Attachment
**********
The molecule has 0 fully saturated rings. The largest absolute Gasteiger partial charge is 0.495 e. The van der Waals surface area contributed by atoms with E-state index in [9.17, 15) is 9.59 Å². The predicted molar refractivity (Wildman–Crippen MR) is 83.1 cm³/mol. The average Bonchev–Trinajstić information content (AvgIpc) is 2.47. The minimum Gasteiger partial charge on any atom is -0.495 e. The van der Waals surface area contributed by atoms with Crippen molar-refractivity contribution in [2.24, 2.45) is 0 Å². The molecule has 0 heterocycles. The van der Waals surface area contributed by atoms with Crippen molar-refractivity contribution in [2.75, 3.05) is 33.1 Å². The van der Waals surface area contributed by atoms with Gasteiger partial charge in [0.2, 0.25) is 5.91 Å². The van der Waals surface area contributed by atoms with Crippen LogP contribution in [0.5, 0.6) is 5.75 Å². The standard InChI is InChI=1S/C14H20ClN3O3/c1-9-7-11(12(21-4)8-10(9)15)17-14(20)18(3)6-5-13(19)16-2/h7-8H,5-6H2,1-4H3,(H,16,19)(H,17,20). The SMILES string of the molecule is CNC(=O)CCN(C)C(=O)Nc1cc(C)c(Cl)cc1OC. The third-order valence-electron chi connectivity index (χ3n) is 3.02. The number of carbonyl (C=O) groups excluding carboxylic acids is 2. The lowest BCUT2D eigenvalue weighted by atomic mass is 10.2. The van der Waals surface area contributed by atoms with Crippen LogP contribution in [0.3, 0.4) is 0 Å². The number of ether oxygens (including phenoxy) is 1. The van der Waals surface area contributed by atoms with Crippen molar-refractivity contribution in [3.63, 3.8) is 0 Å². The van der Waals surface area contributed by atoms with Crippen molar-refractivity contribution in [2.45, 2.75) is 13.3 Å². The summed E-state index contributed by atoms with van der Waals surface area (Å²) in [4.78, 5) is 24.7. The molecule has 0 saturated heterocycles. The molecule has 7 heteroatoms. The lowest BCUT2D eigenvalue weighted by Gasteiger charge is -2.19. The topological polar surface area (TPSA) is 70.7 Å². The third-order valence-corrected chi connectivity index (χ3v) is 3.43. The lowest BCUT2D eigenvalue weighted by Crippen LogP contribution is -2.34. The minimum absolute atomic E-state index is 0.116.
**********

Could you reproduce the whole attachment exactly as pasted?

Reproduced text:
The molecule has 0 fully saturated rings. The largest absolute Gasteiger partial charge is 0.495 e. The van der Waals surface area contributed by atoms with E-state index in [9.17, 15) is 9.59 Å². The predicted molar refractivity (Wildman–Crippen MR) is 83.1 cm³/mol. The average Bonchev–Trinajstić information content (AvgIpc) is 2.47. The minimum Gasteiger partial charge on any atom is -0.495 e. The van der Waals surface area contributed by atoms with Crippen molar-refractivity contribution in [2.24, 2.45) is 0 Å². The molecule has 0 heterocycles. The van der Waals surface area contributed by atoms with Crippen molar-refractivity contribution in [2.75, 3.05) is 33.1 Å². The van der Waals surface area contributed by atoms with Gasteiger partial charge in [0.2, 0.25) is 5.91 Å². The van der Waals surface area contributed by atoms with Crippen LogP contribution in [0.5, 0.6) is 5.75 Å². The standard InChI is InChI=1S/C14H20ClN3O3/c1-9-7-11(12(21-4)8-10(9)15)17-14(20)18(3)6-5-13(19)16-2/h7-8H,5-6H2,1-4H3,(H,16,19)(H,17,20). The SMILES string of the molecule is CNC(=O)CCN(C)C(=O)Nc1cc(C)c(Cl)cc1OC. The third-order valence-electron chi connectivity index (χ3n) is 3.02. The number of carbonyl (C=O) groups excluding carboxylic acids is 2. The lowest BCUT2D eigenvalue weighted by atomic mass is 10.2. The van der Waals surface area contributed by atoms with Crippen LogP contribution in [0.3, 0.4) is 0 Å². The number of ether oxygens (including phenoxy) is 1. The van der Waals surface area contributed by atoms with Crippen molar-refractivity contribution in [3.63, 3.8) is 0 Å². The van der Waals surface area contributed by atoms with Crippen molar-refractivity contribution in [2.45, 2.75) is 13.3 Å². The summed E-state index contributed by atoms with van der Waals surface area (Å²) in [4.78, 5) is 24.7. The molecule has 0 saturated heterocycles. The molecule has 7 heteroatoms. The lowest BCUT2D eigenvalue weighted by Gasteiger charge is -2.19. The topological polar surface area (TPSA) is 70.7 Å². The third-order valence-corrected chi connectivity index (χ3v) is 3.43. The lowest BCUT2D eigenvalue weighted by Crippen LogP contribution is -2.34. The minimum absolute atomic E-state index is 0.116.